Hmmm...tell that to the SCOTUS.. they read the identical laws and almost never agree 100%....and they are presumed by many to be among the most intelligent people in the world.....and even capable of sorting out specks from black pepper...... Rolleyes Laugh
I love the Corps for those intangible possessions that cannot be
issued: pride, honor, integrity, and being able to carry on the
traditions for generations of warriors past. [Cpl. Jeff Sornij, USMC;
in Navy Times, November 1994]


Jack Edgar, Sgt. USMC Korean War 51/52
Get off my lawn ! Upset





Reply
#50
  Re: RE: Fret-Saw /Coping Saw by Tony Z (For years, in the wa...)
(05-27-2019, 11:27 AM)Tony Z Wrote: For years, in the waste area of both pins and tails, I generally make a non-critical cut to the baseline, sometimes two, in a V-shape.  This permits me to start my coping saw very close to the baseline.  My coping saw?  A pair of Olson's that "Tools for Working Wood" sells, with Pegasus blade.  Why two saws?  One is always set with the blade canted to the left and the other canted to the right.  The Olson saws are about $15 each and permit easy tensioning to your liking.

I use one of these I bought from TFWW about 10 years ago, and I have blades I got from him also. I have some thin fret saw blades that will work in a coping saw, they have pins, but they break easy. Can't remember where I got them. I bend the blades like Cosman recommends.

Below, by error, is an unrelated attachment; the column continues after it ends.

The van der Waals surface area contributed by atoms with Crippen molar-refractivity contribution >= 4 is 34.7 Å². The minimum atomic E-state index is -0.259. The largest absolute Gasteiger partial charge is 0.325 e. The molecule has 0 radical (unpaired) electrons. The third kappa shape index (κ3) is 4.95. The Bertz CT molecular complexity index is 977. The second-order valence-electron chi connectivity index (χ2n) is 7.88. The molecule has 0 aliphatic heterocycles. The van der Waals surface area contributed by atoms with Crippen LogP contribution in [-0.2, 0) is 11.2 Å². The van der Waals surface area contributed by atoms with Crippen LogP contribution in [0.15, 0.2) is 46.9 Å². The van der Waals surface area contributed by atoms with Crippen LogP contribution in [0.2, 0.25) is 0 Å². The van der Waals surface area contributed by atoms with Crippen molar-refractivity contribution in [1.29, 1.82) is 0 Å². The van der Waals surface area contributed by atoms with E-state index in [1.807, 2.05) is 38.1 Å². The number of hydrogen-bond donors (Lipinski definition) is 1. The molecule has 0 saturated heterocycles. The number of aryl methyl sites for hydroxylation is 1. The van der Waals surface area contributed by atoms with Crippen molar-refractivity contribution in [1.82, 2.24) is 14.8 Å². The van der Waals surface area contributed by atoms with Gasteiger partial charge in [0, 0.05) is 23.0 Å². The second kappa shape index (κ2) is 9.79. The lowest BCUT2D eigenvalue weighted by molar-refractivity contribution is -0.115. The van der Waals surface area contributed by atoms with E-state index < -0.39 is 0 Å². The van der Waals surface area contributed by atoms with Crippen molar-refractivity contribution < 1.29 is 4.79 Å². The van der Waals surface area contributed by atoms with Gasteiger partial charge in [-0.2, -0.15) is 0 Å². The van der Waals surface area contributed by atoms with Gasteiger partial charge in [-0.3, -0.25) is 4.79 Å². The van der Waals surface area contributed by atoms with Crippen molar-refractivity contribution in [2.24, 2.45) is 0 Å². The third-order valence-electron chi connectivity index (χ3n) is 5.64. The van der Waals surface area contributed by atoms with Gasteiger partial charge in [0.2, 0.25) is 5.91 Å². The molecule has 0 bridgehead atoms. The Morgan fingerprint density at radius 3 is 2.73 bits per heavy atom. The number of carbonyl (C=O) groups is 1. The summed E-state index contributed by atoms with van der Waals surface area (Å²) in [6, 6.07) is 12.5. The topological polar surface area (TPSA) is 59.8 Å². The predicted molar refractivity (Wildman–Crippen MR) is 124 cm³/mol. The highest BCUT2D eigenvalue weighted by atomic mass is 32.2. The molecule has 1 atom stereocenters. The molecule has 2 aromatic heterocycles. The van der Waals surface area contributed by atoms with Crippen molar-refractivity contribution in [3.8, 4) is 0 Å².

Price is relative, but what you pay for in a modern bridge frame and/or titanium saw is the stiffness and quality connectors. The Blue Spuce looks like nice hardware, and I noted that Derek re-handled a couple of his KC saws, Blue Spuce make really nice handles, at least my dovetail chisels are. That could be a consideration. Sure, you can make a new handle...mine won't be as nice as Blue Spruce handles though... Big Grin There is a huge difference in price, and quite honestly the 3" KC fret saw is quite a bargain.  That would handle just about all the dovetails I cut, up to 8/4 material, and more often than not I'm using 4/4 when I'm dovetailing. The Blue Spruce looks like it could be a premium tool, and the adjusters look nicer. For those who have a taste for quality tools, the Blue Spruce is worth checking out, IMO. I have a vast array of tools from higher end premium tools to old Stanley beater planes. They all work well, and no craftsman should ever blame his tools. It is entirely possible to do amazing work with inexpensive tools.

I've used the KC saws and they are nice. Probably hard to beat the value on these. I haven't used the Blue Spruce saw, but knowing his other tools I have confidence that his saw is a high end quality tool. Yes  I like that bi-direction connector Dave used, allows angle and tension.
Reply


Forum Jump:


Users browsing this thread: 1 Guest(s)